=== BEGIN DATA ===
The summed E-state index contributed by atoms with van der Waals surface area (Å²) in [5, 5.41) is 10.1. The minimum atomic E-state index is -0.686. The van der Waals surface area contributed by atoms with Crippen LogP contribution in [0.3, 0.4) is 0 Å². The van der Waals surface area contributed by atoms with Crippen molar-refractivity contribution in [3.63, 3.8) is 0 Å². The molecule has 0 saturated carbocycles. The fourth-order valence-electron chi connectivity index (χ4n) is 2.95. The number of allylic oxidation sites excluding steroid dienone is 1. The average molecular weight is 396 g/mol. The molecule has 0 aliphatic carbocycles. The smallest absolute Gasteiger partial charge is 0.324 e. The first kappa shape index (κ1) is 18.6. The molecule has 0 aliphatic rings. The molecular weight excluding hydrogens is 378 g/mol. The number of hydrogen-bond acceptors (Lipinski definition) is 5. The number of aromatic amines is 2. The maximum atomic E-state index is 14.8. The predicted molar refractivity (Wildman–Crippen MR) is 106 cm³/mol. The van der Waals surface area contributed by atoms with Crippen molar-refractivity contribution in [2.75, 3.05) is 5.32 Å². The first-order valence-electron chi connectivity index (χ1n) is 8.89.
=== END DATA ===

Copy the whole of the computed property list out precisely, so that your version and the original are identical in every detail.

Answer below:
The summed E-state index contributed by atoms with van der Waals surface area (Å²) in [5, 5.41) is 10.1. The minimum atomic E-state index is -0.686. The van der Waals surface area contributed by atoms with Crippen LogP contribution in [0.3, 0.4) is 0 Å². The van der Waals surface area contributed by atoms with Crippen molar-refractivity contribution in [3.63, 3.8) is 0 Å². The molecule has 0 saturated carbocycles. The fourth-order valence-electron chi connectivity index (χ4n) is 2.95. The number of allylic oxidation sites excluding steroid dienone is 1. The average molecular weight is 396 g/mol. The molecule has 0 aliphatic carbocycles. The smallest absolute Gasteiger partial charge is 0.324 e. The first kappa shape index (κ1) is 18.6. The molecule has 0 aliphatic rings. The molecular weight excluding hydrogens is 378 g/mol. The number of hydrogen-bond acceptors (Lipinski definition) is 5. The number of aromatic amines is 2. The maximum atomic E-state index is 14.8. The predicted molar refractivity (Wildman–Crippen MR) is 106 cm³/mol. The van der Waals surface area contributed by atoms with Crippen molar-refractivity contribution in [2.75, 3.05) is 5.32 Å². The first-order valence-electron chi connectivity index (χ1n) is 8.89.